Aborigines: 'I was terrified. I didn't know anything about white fellas'

Until 1964, they had never been in contact with the outside world. Newly discovered footage captures the moment their innocence ended

Kathy Marks
Friday 16 October 2009 00:00 BST

It was 1964: the US had gone to war against North Vietnam, the first Ford Mustang was rolling off the assembly line and Beatlemania was reaching fever pitch. Meanwhile, in the Western Australian desert, a group of Aborigines were still living as their ancestors had done for thousands of years, with no inkling of a world beyond the expanse of sand and spinifex grass they called home.

That innocence was about to end: in October, the group – the last desert-dwelling Aborigines to make "first contact" with white Australians – was found by patrol officers scouring the dump zone of a rocket test range. The remarkable encounter was filmed and photographed. But the footage did not come to light until recently and it is only now being widely viewed, thanks to a new documentary called Contact.

The grainy images capture a moment of great poignancy, when an ancient civilisation and a way of life were effectively extinguished.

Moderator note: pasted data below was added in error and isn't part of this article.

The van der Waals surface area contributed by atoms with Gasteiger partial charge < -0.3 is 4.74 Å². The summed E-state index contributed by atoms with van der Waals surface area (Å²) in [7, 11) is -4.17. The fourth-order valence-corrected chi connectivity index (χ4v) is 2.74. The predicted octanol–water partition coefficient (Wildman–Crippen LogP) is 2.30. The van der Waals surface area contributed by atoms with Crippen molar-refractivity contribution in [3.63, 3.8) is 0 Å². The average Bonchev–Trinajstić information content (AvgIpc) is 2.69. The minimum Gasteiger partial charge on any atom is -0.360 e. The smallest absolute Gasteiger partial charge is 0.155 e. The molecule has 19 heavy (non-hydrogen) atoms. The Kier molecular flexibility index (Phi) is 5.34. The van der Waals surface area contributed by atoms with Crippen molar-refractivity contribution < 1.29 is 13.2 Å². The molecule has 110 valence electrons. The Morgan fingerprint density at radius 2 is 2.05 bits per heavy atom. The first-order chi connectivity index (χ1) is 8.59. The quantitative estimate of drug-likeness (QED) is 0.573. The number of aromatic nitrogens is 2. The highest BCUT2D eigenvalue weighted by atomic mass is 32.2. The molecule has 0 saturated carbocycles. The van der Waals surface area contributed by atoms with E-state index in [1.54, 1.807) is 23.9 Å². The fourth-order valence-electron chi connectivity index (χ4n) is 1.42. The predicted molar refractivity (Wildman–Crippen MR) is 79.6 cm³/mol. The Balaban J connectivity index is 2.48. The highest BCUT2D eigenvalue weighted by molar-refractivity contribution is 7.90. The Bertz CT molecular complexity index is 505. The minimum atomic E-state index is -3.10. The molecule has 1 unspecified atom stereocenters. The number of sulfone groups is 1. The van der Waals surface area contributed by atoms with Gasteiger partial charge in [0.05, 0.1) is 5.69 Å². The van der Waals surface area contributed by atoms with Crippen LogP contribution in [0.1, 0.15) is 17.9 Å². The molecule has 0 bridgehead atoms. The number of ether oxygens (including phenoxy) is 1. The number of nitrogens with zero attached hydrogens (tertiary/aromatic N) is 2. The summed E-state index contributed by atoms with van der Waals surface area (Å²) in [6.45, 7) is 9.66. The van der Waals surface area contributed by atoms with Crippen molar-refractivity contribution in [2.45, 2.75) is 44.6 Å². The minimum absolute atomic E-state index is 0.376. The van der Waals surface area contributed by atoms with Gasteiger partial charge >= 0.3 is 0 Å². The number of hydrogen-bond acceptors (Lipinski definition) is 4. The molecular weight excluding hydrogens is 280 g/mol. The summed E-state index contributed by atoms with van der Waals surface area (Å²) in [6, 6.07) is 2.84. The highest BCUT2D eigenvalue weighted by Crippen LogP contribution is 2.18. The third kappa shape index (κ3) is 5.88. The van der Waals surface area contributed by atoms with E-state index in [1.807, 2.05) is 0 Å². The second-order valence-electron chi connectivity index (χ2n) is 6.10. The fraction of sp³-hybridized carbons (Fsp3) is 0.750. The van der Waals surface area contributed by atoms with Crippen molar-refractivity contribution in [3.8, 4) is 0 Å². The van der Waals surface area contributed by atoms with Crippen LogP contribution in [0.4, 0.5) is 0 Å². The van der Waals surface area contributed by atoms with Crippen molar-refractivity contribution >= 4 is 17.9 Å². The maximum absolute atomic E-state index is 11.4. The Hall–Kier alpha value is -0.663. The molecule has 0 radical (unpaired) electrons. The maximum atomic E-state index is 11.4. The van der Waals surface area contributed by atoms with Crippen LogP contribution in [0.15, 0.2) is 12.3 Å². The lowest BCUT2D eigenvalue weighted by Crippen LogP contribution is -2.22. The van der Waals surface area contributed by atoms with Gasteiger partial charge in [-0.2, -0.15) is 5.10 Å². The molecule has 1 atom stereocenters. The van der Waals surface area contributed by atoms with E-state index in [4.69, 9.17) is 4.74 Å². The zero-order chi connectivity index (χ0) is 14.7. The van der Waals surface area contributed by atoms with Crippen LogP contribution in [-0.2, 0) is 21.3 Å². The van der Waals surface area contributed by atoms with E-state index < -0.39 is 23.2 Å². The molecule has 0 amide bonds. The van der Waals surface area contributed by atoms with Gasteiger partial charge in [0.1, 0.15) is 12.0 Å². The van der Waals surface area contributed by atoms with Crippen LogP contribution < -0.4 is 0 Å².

The 20 women and children – members of the Martu tribe – were among the last Aborigines to emerge from the desert.

Among them was Yuwali, who was 17 at the time. She and her family thought the officers were "devil men" who had come to eat them. They had never seen a truck before. "I said to the kids, 'you know those big rocks we play on, the rock has come alive,'" she recalls in the film.

She adds: "I was terrified. My whole body was shaking. I didn't know anything about white fellas. Seeing one for the first time was a real shock. It looked like his skin had been peeled off."

But this was no hallucination: Yuwali's world had changed, beyond recognition, forever. Before long, the Martu were taken to a church mission, where they were given clothes, taught English and schooled in becoming good Christians. In the documentary, surviving members of the group take the directors Martin Butler and Bentley Dean to their homeland in the Percival Lakes area of the Great Sandy Desert. The area is extremely remote: even now, it is a four-day car journey to get there – half of it entirely off tracks – from the nearest town, Newman, in the Pilbara region.

Until the white men arrived, Yuwali and her extended family had no concept of the modern world. They had no idea that Australia had been colonised for nearly 200 years. They led a traditional lifestyle, wandering through the desert, their route determined by the seasons, the availability of food and the mythical "Dreamtime" tracks. They hunted with digging sticks and dingoes.

Across the continent, in a different universe, Australia was preparing to launch a series of British rockets from the Woomera test range. The Percival Lakes, part of the dump zone, were regarded as uninhabited. "We really didn't expect to find anybody out there," Terry Long, a native welfare patrol officer, said.